2.1. Why Do We Care?

Two hormones, testosterone and estrogen, are responsible for a large number of secondary sex characteristics in humans. Despite the large difference in effects between these two hormones, they are incredibly similar to each other structurally (Figure 2.1).


Figure 2.1 – Testosterone (enol form) and Estrogen.

This leads to an important fact: a chemical’s structure directly controls its chemical reactivity. This is true in enzymes/receptors in biological systems, but it is also true in non-biological systems. A molecule’s structure will directly dictate its physical properties, such as colour, melting/boiling points, solubility, etc. More importantly it will directly dictate its chemical reactivity, such as what reactions it may undergo, how it does so, where on the molecule it will undergo a reaction, etc. This means that knowing and understanding a molecule’s structure is vital for knowing and understanding chemical reactivity.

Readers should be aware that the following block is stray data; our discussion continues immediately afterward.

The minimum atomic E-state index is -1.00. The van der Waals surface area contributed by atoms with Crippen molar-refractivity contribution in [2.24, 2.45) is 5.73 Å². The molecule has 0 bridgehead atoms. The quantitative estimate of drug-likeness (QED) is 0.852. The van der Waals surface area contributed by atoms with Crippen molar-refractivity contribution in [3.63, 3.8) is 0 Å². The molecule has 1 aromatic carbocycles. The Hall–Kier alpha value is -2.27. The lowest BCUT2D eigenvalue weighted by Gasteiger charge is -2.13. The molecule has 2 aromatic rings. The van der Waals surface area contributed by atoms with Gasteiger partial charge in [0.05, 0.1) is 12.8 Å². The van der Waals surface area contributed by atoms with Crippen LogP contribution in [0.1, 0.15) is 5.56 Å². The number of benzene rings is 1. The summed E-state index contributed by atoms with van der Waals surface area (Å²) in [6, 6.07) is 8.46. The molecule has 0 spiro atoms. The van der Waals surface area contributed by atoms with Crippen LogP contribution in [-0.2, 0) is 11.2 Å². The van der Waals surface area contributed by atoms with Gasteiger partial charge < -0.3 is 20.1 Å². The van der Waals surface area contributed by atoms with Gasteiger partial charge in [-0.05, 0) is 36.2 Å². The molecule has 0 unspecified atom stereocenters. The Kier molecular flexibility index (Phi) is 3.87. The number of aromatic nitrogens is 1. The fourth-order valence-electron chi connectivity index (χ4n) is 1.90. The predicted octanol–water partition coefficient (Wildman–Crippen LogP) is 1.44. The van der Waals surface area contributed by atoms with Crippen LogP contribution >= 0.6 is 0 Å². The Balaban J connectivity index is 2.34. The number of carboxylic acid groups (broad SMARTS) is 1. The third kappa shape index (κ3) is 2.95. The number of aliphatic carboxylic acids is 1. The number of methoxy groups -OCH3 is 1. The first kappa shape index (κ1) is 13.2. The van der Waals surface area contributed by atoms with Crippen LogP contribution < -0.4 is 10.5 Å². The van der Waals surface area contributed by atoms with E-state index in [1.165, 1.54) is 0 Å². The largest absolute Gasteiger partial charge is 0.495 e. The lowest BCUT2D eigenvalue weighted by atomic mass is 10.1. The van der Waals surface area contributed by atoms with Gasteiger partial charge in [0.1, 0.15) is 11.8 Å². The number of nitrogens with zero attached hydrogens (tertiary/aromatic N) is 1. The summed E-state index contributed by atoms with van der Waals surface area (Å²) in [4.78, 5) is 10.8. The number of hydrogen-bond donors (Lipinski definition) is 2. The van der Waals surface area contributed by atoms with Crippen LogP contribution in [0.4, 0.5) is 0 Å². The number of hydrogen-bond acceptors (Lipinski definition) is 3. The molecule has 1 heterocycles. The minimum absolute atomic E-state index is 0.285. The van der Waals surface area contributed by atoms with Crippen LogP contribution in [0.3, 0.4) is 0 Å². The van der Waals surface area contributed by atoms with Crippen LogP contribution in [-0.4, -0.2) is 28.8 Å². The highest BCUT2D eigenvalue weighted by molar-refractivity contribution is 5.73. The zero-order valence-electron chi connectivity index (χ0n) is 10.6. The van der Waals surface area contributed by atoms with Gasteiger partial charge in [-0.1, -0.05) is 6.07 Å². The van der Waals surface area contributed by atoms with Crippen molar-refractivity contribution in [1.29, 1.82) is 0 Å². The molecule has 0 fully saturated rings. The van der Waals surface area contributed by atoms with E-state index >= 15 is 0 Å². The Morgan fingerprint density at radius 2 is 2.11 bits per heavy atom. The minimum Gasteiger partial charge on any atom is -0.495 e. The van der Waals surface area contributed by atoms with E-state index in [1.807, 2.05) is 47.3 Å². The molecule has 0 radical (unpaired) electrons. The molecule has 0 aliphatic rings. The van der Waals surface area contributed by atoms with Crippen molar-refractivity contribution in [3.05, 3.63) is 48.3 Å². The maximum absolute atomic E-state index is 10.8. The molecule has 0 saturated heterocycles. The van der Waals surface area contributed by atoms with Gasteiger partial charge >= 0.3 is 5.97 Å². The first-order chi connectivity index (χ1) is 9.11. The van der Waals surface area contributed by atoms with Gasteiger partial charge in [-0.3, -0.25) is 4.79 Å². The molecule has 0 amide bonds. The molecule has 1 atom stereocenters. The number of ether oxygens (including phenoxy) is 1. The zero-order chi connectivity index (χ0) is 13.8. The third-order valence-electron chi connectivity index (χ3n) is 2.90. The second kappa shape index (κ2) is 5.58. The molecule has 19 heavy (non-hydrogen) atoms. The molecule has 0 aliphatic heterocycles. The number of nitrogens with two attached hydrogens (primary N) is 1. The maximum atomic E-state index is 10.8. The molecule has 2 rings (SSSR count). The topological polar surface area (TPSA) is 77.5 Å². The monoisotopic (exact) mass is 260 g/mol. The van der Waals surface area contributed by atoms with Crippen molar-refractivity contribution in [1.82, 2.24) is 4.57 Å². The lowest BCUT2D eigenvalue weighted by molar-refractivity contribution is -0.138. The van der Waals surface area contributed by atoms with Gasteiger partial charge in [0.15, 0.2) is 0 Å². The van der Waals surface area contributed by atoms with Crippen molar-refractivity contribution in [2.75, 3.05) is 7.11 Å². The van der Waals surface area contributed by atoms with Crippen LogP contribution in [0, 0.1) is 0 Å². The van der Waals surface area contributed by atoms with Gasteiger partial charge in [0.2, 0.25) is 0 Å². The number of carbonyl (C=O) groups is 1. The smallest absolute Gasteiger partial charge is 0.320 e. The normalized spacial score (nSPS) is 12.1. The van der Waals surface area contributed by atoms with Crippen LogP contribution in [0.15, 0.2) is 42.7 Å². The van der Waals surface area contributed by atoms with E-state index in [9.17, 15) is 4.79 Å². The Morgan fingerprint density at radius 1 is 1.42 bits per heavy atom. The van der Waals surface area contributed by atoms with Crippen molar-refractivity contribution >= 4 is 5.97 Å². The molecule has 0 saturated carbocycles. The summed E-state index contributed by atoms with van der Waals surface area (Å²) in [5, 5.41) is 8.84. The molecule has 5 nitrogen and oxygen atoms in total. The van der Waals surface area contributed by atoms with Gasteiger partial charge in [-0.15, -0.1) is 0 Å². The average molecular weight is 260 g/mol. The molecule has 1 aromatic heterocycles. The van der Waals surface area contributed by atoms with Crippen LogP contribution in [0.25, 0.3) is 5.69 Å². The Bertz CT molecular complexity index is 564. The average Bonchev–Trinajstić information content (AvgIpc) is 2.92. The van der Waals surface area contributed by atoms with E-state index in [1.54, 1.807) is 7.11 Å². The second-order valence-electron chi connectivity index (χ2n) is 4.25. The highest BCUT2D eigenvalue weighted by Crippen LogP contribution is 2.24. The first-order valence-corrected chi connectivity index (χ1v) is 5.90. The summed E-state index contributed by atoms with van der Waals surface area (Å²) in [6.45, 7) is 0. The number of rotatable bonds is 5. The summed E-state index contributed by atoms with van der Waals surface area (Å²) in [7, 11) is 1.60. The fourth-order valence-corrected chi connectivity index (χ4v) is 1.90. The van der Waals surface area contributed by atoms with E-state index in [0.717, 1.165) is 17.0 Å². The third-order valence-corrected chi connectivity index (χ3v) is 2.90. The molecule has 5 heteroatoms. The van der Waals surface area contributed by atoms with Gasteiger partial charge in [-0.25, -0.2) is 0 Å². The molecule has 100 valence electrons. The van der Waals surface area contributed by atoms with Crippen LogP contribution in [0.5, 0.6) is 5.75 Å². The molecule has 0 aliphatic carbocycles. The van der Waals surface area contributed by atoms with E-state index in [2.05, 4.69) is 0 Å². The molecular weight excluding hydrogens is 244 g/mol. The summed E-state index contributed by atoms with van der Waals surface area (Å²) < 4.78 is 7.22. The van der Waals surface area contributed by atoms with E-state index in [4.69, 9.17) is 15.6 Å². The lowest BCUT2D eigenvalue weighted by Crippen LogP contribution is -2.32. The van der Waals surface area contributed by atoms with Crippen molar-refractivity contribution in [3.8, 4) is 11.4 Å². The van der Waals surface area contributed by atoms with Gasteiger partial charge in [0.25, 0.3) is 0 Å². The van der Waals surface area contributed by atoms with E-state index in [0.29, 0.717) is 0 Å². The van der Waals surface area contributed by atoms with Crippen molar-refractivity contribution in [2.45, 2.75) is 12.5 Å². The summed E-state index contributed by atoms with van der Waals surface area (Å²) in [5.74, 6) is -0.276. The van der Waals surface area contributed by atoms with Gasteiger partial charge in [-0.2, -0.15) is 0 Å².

Communication is another key aspect of understanding. For example, if you want to ask someone about a physical property of estrogen you need to be able to convey that that specific molecule is the one you are asking about. You could do this by showing a picture of the molecule, but this is unwieldy; there are infinitely many molecules you may wish to ask about, and it is not practical to carry images of them all with you at all times. Alternatively, you could say “estrogen” but this again is unwieldy; memorizing specific names for infinitely many molecules would take an infinitely long time.

To deal with this issue a systematic way of naming molecules based on their structure was developed. This allows communication by deriving the name to contain all relevant information about the structure being discussed. However, in order to be systematic it requires a series of highly specific rules.


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